The Open Space Authority has recently been recognized and funded for our bold work linking nature based solutions and collaborative conservation to climate resilience and for connecting the protection of agricultural lands from sprawl as a climate-smart planning effort. Learn more about these awards and grants below.
This past November, the Open Space Authority, in partnership with Peninsula Open Space Trust, was awarded a grant to study habitat use among amphibians and reptiles in Coyote Valley. The Coyote Valley Reptile and Amphibian Linkage Study is a nine-month project that will work to understand habitat quality for three threatened reptile and amphibian species of importance in and around Coyote Valley. The study aims to inform efforts to help protect and connect their habitat. The $78,948 award from the California Department of Fish and Wildlife’s Natural Community Conservation Planning Local Assistance Grant program will fund this important research to fill a data gap on where these species are currently located and the potential to link their habitat from the surrounding foothills to the valley floor. There has been a lot of research and work trying to understand mammal movement in Coyote Valley, but little attention has been paid to other types of species, until now.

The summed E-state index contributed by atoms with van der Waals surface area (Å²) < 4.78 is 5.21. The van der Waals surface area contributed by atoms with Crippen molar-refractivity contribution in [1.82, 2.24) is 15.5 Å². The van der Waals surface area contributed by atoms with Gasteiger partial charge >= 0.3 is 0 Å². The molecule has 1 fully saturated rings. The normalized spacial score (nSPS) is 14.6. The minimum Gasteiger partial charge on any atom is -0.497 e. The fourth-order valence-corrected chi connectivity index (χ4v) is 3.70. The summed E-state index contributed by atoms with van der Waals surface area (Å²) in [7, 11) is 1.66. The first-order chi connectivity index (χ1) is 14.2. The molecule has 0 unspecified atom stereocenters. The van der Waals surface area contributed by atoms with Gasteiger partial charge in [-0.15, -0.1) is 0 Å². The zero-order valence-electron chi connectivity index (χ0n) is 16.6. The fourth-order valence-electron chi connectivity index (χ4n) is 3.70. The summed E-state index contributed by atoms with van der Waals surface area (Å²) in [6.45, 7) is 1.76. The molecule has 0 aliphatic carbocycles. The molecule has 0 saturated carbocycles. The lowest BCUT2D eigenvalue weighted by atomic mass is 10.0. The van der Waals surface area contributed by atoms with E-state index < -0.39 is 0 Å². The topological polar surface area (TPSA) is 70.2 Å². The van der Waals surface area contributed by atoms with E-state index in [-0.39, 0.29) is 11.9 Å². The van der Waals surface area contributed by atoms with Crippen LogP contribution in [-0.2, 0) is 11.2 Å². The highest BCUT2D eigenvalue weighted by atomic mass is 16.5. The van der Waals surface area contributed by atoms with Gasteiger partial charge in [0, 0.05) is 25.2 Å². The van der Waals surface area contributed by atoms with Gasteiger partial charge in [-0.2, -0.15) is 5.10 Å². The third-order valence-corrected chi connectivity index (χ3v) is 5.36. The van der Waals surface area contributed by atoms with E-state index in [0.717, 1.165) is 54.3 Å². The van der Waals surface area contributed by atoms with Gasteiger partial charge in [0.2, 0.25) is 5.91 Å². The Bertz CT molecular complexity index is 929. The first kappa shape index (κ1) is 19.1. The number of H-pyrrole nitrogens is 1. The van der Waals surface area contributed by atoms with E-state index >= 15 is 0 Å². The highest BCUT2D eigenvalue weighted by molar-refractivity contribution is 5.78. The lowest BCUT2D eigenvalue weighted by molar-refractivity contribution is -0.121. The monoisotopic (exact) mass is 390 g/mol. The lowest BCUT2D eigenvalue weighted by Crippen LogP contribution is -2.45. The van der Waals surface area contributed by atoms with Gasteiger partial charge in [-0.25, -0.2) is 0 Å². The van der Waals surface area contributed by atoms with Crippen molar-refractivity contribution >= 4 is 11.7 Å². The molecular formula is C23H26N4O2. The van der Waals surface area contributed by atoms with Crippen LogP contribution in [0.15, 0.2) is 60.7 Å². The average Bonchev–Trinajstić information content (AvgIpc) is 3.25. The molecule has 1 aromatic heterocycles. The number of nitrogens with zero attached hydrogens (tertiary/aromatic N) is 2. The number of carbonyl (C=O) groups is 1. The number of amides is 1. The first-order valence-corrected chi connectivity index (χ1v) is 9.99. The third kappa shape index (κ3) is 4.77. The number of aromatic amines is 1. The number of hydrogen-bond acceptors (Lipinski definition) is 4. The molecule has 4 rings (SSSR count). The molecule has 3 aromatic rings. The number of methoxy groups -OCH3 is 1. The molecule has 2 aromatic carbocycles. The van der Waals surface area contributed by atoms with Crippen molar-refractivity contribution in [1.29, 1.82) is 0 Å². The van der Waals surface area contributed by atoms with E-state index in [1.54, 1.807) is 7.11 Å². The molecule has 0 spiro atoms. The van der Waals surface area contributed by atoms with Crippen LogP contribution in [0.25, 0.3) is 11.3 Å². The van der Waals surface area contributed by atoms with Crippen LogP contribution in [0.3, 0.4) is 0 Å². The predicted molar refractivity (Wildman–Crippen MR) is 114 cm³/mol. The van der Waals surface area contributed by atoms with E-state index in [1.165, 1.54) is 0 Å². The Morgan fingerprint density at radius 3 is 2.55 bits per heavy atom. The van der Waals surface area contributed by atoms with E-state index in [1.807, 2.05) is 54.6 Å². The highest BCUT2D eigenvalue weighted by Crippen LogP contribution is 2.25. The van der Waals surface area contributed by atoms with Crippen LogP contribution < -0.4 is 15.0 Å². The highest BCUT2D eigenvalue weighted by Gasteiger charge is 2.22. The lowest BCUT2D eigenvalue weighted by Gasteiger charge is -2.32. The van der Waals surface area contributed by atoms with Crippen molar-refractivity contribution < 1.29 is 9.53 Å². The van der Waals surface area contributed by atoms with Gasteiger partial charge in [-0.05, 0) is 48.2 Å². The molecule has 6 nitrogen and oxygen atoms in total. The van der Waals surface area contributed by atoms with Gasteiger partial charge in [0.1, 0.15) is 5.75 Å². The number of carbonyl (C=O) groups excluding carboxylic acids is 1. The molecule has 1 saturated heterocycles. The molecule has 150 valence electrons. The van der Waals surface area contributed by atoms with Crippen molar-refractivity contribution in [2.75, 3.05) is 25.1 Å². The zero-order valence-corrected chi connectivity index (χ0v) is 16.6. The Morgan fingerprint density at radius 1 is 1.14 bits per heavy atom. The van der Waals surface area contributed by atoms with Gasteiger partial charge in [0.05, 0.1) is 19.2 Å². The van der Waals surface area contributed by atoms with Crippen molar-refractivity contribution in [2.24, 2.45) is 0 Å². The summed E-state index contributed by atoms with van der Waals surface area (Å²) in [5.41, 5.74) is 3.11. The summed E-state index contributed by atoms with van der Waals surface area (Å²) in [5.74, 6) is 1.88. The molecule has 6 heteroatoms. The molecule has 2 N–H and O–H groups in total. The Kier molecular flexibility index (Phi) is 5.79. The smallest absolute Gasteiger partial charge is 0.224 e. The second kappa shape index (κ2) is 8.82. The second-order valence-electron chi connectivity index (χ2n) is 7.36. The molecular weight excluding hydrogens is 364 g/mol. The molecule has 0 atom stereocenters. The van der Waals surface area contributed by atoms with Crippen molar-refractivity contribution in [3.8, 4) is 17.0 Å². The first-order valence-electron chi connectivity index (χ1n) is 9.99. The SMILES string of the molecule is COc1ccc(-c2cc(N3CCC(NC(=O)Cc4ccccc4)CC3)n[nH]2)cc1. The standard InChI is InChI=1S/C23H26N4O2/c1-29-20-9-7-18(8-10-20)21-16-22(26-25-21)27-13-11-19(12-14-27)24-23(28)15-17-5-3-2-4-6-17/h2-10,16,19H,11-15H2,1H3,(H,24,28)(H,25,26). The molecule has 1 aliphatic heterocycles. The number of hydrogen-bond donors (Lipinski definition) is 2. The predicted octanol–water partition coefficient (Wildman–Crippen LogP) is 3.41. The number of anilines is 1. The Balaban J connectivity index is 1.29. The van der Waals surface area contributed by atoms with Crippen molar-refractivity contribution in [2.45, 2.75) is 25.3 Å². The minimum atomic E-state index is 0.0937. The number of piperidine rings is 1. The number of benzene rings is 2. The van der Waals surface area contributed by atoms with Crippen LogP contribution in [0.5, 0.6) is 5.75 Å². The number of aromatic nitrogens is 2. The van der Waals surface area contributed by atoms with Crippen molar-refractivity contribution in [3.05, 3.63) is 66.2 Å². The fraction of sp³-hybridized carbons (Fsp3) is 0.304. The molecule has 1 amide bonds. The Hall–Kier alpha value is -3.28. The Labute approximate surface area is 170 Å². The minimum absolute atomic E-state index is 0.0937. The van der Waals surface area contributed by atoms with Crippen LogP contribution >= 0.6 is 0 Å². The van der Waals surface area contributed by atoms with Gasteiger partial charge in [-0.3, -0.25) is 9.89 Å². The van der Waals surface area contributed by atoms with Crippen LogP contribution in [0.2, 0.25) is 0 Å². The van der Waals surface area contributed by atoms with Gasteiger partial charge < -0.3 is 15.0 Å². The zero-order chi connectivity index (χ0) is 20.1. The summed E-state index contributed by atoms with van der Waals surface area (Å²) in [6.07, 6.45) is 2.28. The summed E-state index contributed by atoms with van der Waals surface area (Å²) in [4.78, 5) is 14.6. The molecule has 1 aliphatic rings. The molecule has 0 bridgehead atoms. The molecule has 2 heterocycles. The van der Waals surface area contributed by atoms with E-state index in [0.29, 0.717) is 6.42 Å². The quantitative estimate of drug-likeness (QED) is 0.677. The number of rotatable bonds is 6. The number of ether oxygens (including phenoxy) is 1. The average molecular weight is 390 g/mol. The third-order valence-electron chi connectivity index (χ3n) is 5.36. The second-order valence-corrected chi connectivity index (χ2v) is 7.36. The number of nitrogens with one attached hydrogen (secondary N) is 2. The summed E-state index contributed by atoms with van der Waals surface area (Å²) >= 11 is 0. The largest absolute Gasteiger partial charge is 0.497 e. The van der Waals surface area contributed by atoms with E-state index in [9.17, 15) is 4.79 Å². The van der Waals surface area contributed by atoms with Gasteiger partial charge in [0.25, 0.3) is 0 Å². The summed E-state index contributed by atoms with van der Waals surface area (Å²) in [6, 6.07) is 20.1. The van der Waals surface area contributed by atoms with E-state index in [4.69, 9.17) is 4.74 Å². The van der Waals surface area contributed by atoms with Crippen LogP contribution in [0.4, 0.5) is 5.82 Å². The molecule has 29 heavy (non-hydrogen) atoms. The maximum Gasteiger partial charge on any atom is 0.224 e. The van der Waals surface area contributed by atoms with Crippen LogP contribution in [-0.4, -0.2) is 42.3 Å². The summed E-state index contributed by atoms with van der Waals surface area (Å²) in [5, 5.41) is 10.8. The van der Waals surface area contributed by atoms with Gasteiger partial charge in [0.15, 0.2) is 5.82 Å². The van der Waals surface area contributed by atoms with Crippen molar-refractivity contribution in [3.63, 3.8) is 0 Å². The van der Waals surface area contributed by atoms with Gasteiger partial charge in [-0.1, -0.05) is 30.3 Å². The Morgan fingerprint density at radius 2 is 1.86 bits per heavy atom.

The Authority, along with partners from the San Francisco Estuary Institute and San Francisco Bay Area Planning and Urban Research Association (SPUR), were awarded $100,000 from the Silicon Valley Community Foundation for the project, "Integrated landscape planning: Nature-based solutions for more resilient cities and rural areas." The project will propose ways to build resilience in a more coordinated, integrated manner across regional urban and rural landscapes in the face of development pressure and a changing climate.
Lastly, on November 27th, California's Department of Conservation and Strategic Growth Council awarded just over $15 million to the Authority and County of Santa Clara through the Sustainable Agricultural Lands Conservation Program (SALCP) for the purchase of three Agricultural Conservation Easements. The properties, totaling 252 acres, are almost entirely prime farmland or farmland of statewide importance. Funding for SALCP comes from the state’s Cap and Trade Program through California Climate Investments.